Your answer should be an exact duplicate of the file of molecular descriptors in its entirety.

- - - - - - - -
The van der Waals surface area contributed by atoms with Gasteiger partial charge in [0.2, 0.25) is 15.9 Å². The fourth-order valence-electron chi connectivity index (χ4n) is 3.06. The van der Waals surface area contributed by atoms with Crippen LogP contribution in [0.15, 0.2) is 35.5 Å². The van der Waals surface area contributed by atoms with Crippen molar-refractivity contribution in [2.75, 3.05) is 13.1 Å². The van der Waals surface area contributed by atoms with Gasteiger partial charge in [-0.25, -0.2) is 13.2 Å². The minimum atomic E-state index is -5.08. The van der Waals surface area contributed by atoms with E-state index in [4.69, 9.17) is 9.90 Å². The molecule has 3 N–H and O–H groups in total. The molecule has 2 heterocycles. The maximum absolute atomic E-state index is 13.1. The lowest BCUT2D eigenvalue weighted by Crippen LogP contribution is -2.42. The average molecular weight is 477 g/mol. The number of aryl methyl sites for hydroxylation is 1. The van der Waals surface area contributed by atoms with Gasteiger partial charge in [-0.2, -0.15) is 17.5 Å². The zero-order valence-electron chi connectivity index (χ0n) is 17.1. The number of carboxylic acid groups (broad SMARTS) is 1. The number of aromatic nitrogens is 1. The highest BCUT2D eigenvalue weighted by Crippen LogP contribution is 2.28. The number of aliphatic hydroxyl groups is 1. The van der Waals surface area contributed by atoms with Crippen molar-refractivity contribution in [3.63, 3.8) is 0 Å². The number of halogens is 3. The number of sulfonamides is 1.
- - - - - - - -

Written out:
The van der Waals surface area contributed by atoms with Gasteiger partial charge in [0.2, 0.25) is 15.9 Å². The fourth-order valence-electron chi connectivity index (χ4n) is 3.06. The van der Waals surface area contributed by atoms with Crippen LogP contribution in [0.15, 0.2) is 35.5 Å². The van der Waals surface area contributed by atoms with Crippen molar-refractivity contribution in [2.75, 3.05) is 13.1 Å². The van der Waals surface area contributed by atoms with Gasteiger partial charge in [-0.25, -0.2) is 13.2 Å². The minimum atomic E-state index is -5.08. The van der Waals surface area contributed by atoms with E-state index in [4.69, 9.17) is 9.90 Å². The molecule has 3 N–H and O–H groups in total. The molecule has 2 heterocycles. The maximum absolute atomic E-state index is 13.1. The lowest BCUT2D eigenvalue weighted by Crippen LogP contribution is -2.42. The average molecular weight is 477 g/mol. The number of aryl methyl sites for hydroxylation is 1. The van der Waals surface area contributed by atoms with Gasteiger partial charge in [-0.2, -0.15) is 17.5 Å². The zero-order valence-electron chi connectivity index (χ0n) is 17.1. The number of carboxylic acid groups (broad SMARTS) is 1. The number of aromatic nitrogens is 1. The highest BCUT2D eigenvalue weighted by Crippen LogP contribution is 2.28. The number of aliphatic hydroxyl groups is 1. The van der Waals surface area contributed by atoms with Crippen molar-refractivity contribution in [3.63, 3.8) is 0 Å². The number of halogens is 3. The number of sulfonamides is 1.